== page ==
So…what has the royal wedding got to do with children’s literature? Well, the initial instinctive answer surely has to be not a lot, as Maria Tatar concluded in her own blog this week, drawing the obvious parallels between such an occasion and the world of the fairy tale. I would suggest, however, that if we are prepared to delve a little deeper from the surface then the events of Friday 29th April 2011 bear more resemblence to our subject ( and my own field of study in particular) than we might be first prepared to believe.
The first connection is undeniably one of ‘witnessing and exploring’, two terms taken (ironically) from Maria Tatar’s Enchanted Hunters. A million people would not have thronged the streets and parks surrounding Westminster Abbey and Buckingham Palace if they were indifferent to what was occurring. Similarly, the estimated two and a half billion watching the day’s events unfold around the world would merely have switched off at the earliest opportunity if they didn’t have some measure of interest in the nuptials of William and Catherine (or, the Duke and Duchess of Cambridge to afford them their correct title). Tatar cites the French sociologist Pierre Bourdieu arguing that a popular aesthetic (which is also to be found in the plots of children’s literature) reveals “a deep-rooted demand for participation…the desire to enter into the game, identifying with the characters’ joys and sufferings, worrying about their fate, espousing their hopes and ideals, living their life” (2009: 19). The assembled masses, both in London and around the world, are a testament to such a desire to not just observe, but to participate in some way in the lives of those more directly involved. This is no different to what occurred when, as child readers, we entered the world of a book so completely that what happened to each of the characters became of paramount importance within our own concerns (although the ability to share the thoughts of the protagonists as we often can in the pages of a book does not, obviously, exist in real life). The very public existence of the major members of the royal family in this country, and members of the celebrity clan, means that many share an empathy with them as absorbing and deep as that shared with favourite (childhood) literary characters. The very fact that they appear to be a very grounded couple deeply in love with one another is just an added bonus.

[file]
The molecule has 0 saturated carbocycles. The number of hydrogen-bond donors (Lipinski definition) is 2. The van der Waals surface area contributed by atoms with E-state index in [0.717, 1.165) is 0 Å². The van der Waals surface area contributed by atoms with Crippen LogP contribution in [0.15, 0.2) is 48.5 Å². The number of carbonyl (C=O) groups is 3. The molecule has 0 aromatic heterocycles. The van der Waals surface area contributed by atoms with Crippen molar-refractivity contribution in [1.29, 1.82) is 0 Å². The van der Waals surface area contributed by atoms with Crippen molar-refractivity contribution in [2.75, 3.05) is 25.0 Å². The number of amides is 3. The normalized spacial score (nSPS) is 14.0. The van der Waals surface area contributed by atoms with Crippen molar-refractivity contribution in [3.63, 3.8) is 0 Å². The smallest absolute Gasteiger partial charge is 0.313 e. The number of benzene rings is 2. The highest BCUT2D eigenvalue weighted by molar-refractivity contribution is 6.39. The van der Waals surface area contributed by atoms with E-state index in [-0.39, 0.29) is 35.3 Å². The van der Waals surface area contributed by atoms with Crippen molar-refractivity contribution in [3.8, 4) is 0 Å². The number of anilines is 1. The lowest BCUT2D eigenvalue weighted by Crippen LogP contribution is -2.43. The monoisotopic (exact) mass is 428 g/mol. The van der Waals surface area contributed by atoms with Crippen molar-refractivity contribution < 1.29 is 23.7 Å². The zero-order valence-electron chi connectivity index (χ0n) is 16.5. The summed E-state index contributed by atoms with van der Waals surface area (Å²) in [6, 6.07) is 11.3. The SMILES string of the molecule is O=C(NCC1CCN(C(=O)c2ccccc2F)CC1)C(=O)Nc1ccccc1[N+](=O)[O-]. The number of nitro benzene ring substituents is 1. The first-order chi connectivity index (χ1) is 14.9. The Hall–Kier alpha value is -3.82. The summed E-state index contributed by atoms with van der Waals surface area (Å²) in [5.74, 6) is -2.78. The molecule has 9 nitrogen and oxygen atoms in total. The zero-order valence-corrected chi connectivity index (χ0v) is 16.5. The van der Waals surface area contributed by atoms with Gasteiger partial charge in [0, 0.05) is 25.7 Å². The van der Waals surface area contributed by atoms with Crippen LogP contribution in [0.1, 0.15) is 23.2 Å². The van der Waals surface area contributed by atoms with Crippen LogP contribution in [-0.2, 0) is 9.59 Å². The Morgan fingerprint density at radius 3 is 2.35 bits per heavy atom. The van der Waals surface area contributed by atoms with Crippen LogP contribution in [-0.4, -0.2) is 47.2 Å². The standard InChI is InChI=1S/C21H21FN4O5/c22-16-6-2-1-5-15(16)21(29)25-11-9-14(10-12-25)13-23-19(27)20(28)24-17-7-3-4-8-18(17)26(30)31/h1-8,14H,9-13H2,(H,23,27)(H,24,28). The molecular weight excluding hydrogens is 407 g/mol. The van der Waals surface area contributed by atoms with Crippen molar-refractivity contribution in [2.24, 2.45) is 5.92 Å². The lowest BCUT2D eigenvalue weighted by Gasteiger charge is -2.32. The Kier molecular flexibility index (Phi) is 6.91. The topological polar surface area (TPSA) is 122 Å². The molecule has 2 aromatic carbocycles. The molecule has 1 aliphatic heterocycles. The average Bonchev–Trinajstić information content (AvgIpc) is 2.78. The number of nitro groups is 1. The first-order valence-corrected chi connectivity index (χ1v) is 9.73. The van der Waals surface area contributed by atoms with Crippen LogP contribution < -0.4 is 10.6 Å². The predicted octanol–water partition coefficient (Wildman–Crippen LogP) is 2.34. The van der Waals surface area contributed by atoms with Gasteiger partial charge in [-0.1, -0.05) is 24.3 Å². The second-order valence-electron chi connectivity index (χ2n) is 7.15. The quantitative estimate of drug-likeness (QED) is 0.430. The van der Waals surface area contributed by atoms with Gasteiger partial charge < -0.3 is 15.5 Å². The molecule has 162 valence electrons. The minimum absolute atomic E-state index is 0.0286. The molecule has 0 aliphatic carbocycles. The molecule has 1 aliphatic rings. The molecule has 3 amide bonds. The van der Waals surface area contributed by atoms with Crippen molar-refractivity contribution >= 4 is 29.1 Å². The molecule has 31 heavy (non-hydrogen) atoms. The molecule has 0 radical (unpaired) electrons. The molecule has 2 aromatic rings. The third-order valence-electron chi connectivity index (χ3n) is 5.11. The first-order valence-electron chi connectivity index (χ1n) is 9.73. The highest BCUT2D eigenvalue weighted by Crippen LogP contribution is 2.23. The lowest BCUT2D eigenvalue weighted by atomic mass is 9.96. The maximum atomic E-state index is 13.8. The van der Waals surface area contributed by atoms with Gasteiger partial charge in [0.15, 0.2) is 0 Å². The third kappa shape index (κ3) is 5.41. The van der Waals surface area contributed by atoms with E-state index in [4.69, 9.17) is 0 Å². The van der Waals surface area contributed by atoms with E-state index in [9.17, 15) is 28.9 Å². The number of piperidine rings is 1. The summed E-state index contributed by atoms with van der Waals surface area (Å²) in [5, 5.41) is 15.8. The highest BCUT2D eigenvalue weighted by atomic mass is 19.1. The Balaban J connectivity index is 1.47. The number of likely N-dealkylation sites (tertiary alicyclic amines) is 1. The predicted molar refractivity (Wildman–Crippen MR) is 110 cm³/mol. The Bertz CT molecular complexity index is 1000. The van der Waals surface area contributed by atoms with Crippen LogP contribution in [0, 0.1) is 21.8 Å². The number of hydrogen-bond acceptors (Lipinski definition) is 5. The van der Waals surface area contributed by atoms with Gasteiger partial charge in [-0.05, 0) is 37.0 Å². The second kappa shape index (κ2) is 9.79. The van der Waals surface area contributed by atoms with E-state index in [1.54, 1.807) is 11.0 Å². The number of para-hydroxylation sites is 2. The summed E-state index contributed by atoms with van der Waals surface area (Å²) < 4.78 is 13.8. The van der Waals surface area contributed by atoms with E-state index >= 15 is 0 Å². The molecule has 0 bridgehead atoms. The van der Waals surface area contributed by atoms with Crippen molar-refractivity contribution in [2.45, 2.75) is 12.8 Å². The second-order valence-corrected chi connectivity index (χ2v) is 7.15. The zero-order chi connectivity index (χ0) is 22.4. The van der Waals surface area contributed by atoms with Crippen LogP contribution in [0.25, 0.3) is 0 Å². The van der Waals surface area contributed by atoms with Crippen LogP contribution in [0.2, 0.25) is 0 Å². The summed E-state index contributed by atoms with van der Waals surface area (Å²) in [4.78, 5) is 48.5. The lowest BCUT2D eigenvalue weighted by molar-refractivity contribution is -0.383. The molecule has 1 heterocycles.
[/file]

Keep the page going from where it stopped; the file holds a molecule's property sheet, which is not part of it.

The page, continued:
The second connection is one that is more personal to me, but is probably shared in some form by others who read with a voracious appetite when young: that of aspiration and wonderment (terms again ‘borrowed’ from Tatar). The very moment that the opening chords of Parry’s I Was Glad swept over the nation and (the then) Catherine Middleton began her steady walk down the aisle, I was once again the impressionable girl lost in the story. The story for me was one not actually published for young readers, belonging instead to Ewers’ copora of hidden or forbidden children’ reading (2009:19), but one which was still loved dearly by me in my adolescence, Sharon Penman’s Here be Dragons. The novel tells the fictionalised history of Joanna (‘real’ history has her named slightly differently as Joan), the consort of Llewelyn ab Iorwerth (Llewelyn the Great), the first ‘Prince of Wales’. Joanna/Joan was the illegitimate daughter of King John who was, despite popular opinion of the time, accepted into the royal household and married off to a prince when she came of age. Although their marriage started as a political union, they fell deeply in love and, as we would hope for William and Catherine, remained devoted to each other for the remainder of their lives, leading Wales through a period of stability enhaced through their partnership as ‘heads of state’. It was the timeless tale of an ‘ordinary’ girl marrying the prince and Friday’s union was its distant echo in modern times.
As my own studies relate directly with how we are shaped by the books that we read, the possibility of extending reading to that which we view through visual media affords me the question here of how much younger viewers watching Friday’s wedding on television might have been influenced by what they saw. With its trees and cascading flora decorations, the wedding took on an almost fantastical air, evoking Arthurian romance or a Tolkienesque sense of wonder. Added to that the powerful emotions of the music and the floating beauty of the dress, then how many girls began to aspire to emulate such an occasion when they grow up – indeed the speed with which copycat dresses will appear on the high street suggests that such aspirations are not the sole confine of childhood. As the poet Dana Gioia suggests “Some books, people, or places hardly matter, others change our lives, and still others plant some idea or sentiment that influences our futures” (2005:27). For some, the wedding of Prince William and Catherine Middleton was one such event.